Week 4 – Invite to Dinner

There are many ancestors I would like to have dinner with. Some just for the pleasure of seeing them again. Then, there are several grandparents who either died when I was young, or who I never got the chance to know. Also, there are more than a few I’d like to grill for information: Who were your parents? Where were you born? Where did you die? This week, I have chosen Herodias Long to have dinner with. She was my twelfth great grandmother, and a fascinating woman.

Herodias was a woman way ahead of her time, and has the distinction of being the first at several things in the State of Rhode Island. Her given name is written as Herodias, Harrod, Herod, Harwood, as well as a few other ways. She was born in approximately 1623 in England. A London marriage record shows she married John Hicks 14 March 1636/37.

In a 1665 petition to the court, Herodias states that she had been sent to London after the death of her father. It was there she married John Hicks when she was about 13 or 14 years old. I imagine the marriage must have seemed to be a good option to Herodias. It must have given her some sense of security. Soon after they were wed, John and Herodias set off for the New World and settled in Weymouth, Massachusetts. A few years later, the couple moved to Aquidneck Island in Rhode Island. They had two children, Hannah and Thomas. It was not a happy marriage, and Herodias petitioned the court to obtain a legal separation from Hicks.

In 1643, Herodias filed a complaint with William Coddington, Governor of Rhode Island, stating her husband was beating her. Divorce was not yet legal in the state, but as Coddington felt Herodias’ life was in danger, Herodias and John were granted the first legal separation in Rhode Island.

Herodias then moved in with her neighbor, George Gardiner. With George, Herodias had another 7 children. Benoni, Henry, George, William, Nicholas, Dorcas, and Rebecca. While Herodias was shacked up with George, John Hicks went to New Amsterdam to live amongst the Dutch. In 1655, Hicks requested a divorce from Herodias.

From Rhode Island court record:

The councilors of New Netherland having seen and read the request of John Hicks sheriff on Long Island, in which he remonstrates and presents that his wife Hardwood Longh has ran away from him about nine years ago with someone else with whom she has been married and had by him five or six children. His wife having therefore broken the bond of marriage (without him having given any reason thereto) he asks to be qualified and given permission to marry again an honorable young girl or a widow (in accordance with political and ecclesiastical ordinances).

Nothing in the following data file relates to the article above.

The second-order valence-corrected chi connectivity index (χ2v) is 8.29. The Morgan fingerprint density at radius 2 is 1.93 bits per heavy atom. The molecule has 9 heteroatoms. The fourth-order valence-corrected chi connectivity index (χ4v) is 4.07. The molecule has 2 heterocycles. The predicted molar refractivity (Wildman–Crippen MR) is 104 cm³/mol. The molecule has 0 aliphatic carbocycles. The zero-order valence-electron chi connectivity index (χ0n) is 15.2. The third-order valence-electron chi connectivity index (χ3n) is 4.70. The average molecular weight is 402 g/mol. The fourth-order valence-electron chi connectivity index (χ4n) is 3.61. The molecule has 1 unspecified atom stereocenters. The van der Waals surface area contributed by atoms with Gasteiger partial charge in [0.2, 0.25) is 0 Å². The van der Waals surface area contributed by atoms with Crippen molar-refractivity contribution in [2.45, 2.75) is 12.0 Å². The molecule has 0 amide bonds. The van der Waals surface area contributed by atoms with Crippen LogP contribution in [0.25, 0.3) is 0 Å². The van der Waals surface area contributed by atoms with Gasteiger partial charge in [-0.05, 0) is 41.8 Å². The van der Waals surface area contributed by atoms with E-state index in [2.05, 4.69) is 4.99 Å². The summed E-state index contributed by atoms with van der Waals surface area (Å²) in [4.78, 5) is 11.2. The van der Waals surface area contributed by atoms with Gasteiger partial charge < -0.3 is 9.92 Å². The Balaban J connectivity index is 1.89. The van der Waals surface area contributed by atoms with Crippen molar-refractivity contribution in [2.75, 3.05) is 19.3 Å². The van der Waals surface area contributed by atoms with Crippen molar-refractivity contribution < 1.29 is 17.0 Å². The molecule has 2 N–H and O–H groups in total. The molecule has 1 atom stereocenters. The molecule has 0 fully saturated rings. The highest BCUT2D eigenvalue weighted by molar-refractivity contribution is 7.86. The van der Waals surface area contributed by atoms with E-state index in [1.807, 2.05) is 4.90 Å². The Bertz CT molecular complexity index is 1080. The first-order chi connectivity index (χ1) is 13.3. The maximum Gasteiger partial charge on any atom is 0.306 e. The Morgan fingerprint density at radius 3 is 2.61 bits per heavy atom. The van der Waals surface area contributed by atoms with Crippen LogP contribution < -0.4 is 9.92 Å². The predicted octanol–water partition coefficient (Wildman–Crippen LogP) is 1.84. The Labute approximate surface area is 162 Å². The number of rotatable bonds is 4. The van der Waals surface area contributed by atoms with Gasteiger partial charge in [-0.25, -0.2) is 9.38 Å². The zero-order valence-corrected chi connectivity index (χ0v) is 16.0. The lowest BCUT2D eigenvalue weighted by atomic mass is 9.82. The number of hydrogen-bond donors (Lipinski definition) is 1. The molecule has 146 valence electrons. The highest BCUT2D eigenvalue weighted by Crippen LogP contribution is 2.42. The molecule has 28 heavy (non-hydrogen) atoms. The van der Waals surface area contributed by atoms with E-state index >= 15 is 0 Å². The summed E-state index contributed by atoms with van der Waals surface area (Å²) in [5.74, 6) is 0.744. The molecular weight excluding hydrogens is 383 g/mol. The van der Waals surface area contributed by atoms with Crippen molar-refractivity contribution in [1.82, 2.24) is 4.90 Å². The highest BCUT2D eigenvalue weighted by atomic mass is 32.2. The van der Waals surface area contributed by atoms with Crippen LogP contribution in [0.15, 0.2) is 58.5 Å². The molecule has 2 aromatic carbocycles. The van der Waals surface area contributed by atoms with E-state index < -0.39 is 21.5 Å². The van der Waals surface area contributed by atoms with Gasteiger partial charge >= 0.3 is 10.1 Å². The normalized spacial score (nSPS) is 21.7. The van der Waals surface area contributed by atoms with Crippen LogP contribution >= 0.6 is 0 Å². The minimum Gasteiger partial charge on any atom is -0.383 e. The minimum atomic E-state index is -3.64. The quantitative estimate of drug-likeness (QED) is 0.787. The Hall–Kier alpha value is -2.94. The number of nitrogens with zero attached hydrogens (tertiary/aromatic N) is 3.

At some point, Herodias became a Quaker. During a time when Quakers like Mary Dyer and Anne Hutchinson were being persecuted for spreading their beliefs, Herodias felt compelled to go to Weymouth to give religious testimony. In 1658 she set off on foot with her infant daughter through 60 miles of wilderness. Upon arrival, Herodias was transported to Boston where she was whipped and imprisoned for two weeks.

By 1665, Herodias decided to leave George. She poured out the sad tale of her life to the magistrates. She tells them of the circumstances in which she married John Hicks. I was upon the death of my father sent to London by my mother in much sorrow and grife of speritt; and ther taken by one John Hickes unknowne to any of my friends and by the said hickes privitely married in the under Church of paules, Called saint faiths Church; and In a Little while after to my great grife, brought to new England, when I was between thirteene and fourteene yeares of age, and Lived two yeares and halfe at waymoth, twelve milles from boston.”  

She had already made them aware of the abuse she suffered, and now she states she had no choice but to turn to George for maintenance. I had thought to goe to my friends but was hindered by the warres and the death of my friends.  My mother and brother loosing ther lives and estates in his majestyes service…” 

On 05 June 1665 Herodias and George were granted a separation on the grounds that they were never married.

Herodias moved on to the next man, John Porter. Porter was a wealthy landowner who had recently left his wife. He and Herodias spent the rest of their lives together. They may have married after the death of his wife, as Herodias appears as Herodias Porter on several land deeds dated after the death of Porter’s wife. 

Herodias seems as though she’d have some interesting stories to tell and I’d love the chance to sit down and share a meal with her. 

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